Mother of man convicted in Minneapolis bus shooting says system failed her son

As gunman Malcolm Lessley was sentenced Tuesday in a Hennepin County courtroom, most all of the parties involved in the 2020 case called it a tragedy with no winners. 

Lessley, who was once civilly committed by a judge, shot and killed 51-year-old Tommie McCoy, Junior while the pair were on board a Metro Transit C-Line bus in downtown Minneapolis nearly two-and-a-half years ago. Lessley also shot a second innocent victim in the face that night. That shooting victim survived his injuries.

"The system did fail my son," explained Geraldine Nabors, Malcolm’s mother in court. "When I tried to get him help, he didn't get no help and it's sad."

Lessley agreed to plead guilty in the case in exchange for a 320-month prison sentence (26.6 years). His family believes if the now 29-year-old Lessley received the necessary mental health assistance, the deadly encounter would have never happened.

"It needs to be fixed," said Lessley’s sister, Brittany of the mental health system. "You know, had he had help, we would not be here today. That family would not be mourning a loss of somebody that they can't get back. So it all starts with the system."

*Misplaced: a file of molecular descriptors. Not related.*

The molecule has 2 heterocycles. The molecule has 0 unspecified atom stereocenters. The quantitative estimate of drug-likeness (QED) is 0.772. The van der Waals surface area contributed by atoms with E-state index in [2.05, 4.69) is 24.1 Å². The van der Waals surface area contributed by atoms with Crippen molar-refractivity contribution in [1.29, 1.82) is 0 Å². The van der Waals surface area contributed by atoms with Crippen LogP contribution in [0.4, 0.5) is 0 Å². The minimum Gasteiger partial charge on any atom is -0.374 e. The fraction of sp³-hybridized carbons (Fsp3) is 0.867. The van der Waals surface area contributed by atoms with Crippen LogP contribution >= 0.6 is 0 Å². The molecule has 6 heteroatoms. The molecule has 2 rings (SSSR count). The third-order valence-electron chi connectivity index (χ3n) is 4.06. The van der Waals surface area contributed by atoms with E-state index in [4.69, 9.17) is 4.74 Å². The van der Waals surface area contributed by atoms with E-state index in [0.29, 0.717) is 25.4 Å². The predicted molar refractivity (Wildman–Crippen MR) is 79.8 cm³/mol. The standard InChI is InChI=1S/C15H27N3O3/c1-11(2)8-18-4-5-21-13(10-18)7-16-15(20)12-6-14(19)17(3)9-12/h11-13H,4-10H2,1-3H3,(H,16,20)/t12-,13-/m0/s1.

McCoy’s loved ones describe losing the glue who held the family together, an innocent victim who did absolutely nothing wrong.

"He took a bright light from our family," shared Tommie’s sister Lavenia McCoy, "As you guys can see, you know, from our shirts. I just really wanted to convey what Tommie McCoy, Junior meant to our family."

As for the gunman, those closest to him insist he is no monster. Instead, they are haunted by questions about mental health and where was the assistance when it mattered most.

"If my son would have got the help that he needed, we would not be here," said Nabors during her courtroom statement on behalf of her son, Malcolm before his sentence was imposed. "So now all of us are suffering."

Malcolm Lessley in court during his sentencing hearing. (FOX 9)

Court records indicate medical professionals diagnosed Lessley as psychotic and suffering from schizophrenia.

His loved ones described a life spiraling out of control when Lessley was sent home, and they were unable to get him the continued care they believed was desperately needed given his mental illness.

"I was in fear for my life and I reacted out of it," Malcolm Lessley told the court during an apology to the McCoy family. "And, you know we are all humans. You know, mistakes happen. I sincerely apologize now for my actions. That's all I want to say. I hope I am forgiven. If not, I understand."

Lessley explained his mind wasn’t right, thinking he needed to shoot his way off that C-line bus to survive. Lessley’s defense attorney Rory Durkin attorney hoped in a case with no winners, it might prove to be a catalyst for change.

"We have a crisis in our country, and I think this case is a reflection of that crisis," said Durkin. "Too many young black males with mental health issues are largely funneled into the criminal justice system rather than receiving treatment that they so desperately need."

McCoy’s family has hired civil attorney Jeff Storms. Storms confirmed a lawsuit is pending, seeking to address at least some of the alleged system failures that led to the deadly encounter.